Like a wheel in the sky, automotive tastes are turning as fuel prices climb to a higher place. Dodge executives are no doubt a bit glum as people welcome crossover SUVs into their driveways with open arms. Americans are stone in love with these lighter, more efficient family mobiles instead of Dodge's more traditional batch of minivans and big truck-based SUVs. For Dodge, the solution was to cook up a crossover like the 2009 Dodge Journey before it was too late.
Derived from the same platform as Dodge's Avenger and Caliber, the Journey is a midsize crossover. In terms of size, it's a little bigger than the Ford Edge or Toyota RAV4 but smaller than the new Ford Flex. For some buyers, our nearly loaded Journey R/T test car could very well be in the Goldilocks, "just right" SUV category: small enough for daily use but with more than enough room for all the kids' junk, while offering an extra pair of seats for the neighbors' kids. Plus, with the ability to equip the Journey any way you want it — storage bins everywhere, integrated child booster seats and ample kid-sedating entertainment options — the Journey has the potential to be the family vehicle of a lifetime for many.
And yet, like so many recent Chrysler products, a wealth of good ideas and interesting features has been sullied by flawed or nickel-and-dime execution. In general, the Journey lacks the levels of refinement found in the many family crossovers it competes with, such as the RAV4, Honda CR-V and Hyundai Santa Fe, and larger models like the Chevy Traverse.
Don't stop believin' that Dodge and Chrysler can climb out of their massive rut in these trying times, but if the 2009 Dodge Journey is a look into the future, who knows if they'll come out of it dead or alive. We're clearly not hopelessly in love with this all-new midsize family crossover, and we think consumers can do better.
Oh, and it got a whole heap of Journey songs stuck in our heads.
The top-level Journey R/T packs a 3.5-liter V6 with 235 horsepower under its hood, but it's tasked with motivating a pudgy 4,200-pound vehicle. On the open road, the Journey struggles up hills even when unladen with passengers and cargo. Highway passing can be an adventure, and the six-speed automatic transmission perpetually yo-yos among 4th, 5th and 6th gears to keep up with traffic flow. At our test facility, our Journey R/T test vehicle went from zero to 60 mph in an unremarkable 9.2 seconds.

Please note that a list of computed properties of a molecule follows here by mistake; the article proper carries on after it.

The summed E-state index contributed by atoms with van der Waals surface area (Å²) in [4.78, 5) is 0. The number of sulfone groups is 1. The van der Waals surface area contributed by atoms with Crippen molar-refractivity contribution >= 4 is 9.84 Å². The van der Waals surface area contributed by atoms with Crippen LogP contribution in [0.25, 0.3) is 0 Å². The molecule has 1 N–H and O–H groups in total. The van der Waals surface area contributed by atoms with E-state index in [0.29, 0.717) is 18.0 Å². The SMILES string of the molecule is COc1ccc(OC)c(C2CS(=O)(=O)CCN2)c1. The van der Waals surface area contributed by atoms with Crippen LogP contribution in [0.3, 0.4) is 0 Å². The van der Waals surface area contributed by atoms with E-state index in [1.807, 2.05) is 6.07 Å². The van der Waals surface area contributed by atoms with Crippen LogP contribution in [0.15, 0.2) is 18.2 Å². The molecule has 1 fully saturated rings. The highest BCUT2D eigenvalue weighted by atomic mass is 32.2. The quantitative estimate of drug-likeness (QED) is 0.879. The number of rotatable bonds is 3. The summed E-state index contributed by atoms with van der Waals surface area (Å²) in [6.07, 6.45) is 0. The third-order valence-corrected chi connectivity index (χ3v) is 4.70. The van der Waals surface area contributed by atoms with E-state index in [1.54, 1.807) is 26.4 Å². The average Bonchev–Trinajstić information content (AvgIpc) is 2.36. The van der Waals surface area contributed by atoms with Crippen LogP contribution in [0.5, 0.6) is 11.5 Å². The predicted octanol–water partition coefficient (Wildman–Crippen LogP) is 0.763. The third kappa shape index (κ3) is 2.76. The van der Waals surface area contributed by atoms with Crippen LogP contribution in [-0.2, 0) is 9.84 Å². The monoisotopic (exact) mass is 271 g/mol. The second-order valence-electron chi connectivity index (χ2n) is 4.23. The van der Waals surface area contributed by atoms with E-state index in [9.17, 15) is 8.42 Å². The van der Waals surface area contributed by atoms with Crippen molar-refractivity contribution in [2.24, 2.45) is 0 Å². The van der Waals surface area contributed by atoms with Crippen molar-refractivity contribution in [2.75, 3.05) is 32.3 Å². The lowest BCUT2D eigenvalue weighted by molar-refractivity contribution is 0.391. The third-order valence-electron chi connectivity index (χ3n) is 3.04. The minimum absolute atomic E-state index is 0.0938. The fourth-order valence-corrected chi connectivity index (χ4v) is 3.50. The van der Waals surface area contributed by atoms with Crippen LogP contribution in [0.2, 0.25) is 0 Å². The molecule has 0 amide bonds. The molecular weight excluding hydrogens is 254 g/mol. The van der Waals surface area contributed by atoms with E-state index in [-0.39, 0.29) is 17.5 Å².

The Journey's performance at the gas pump was no better. EPA estimates are 16 mpg city/23 mpg highway and 18 mpg combined. On a road trip from Los Angeles to Las Vegas and back, we averaged 20.3 mpg, while the fuel log showed 18.2 mpg for the Journey's entire two-week time in our hands. That mileage isn't any better than larger and quicker crossovers like the Ford Flex. By comparison, the similarly sized Toyota RAV4 V6 puts up a 0-60 time of 7.3 seconds and EPA combined fuel economy of 22 mpg.
Like the Avenger sedan upon which it's based, the 2009 Dodge Journey is fairly unremarkable to drive. Steering is a little nonlinear in effort and there's not much road feel transmitted through the blocky steering wheel. On-center feel is decent, though, and it's easy to keep the Journey on the straight and narrow. Brake feel was mushy, sounding and feeling like we were stepping on a Nerf football. Braking distances were similarly only so-so, as the Journey came to a stop from 60 mph in 132 feet.
The Dodge Journey's suspension does a good enough job of soaking up road imperfections, and if you're used to trucky SUVs like Dodge's Durango, you should find it pleasant. However, sudden road dips make the suspension nautically bob up and down more than other crossovers do. Road and wind noise are kept reasonably in check, although the engine can belt out a raspy tune when you start to push it.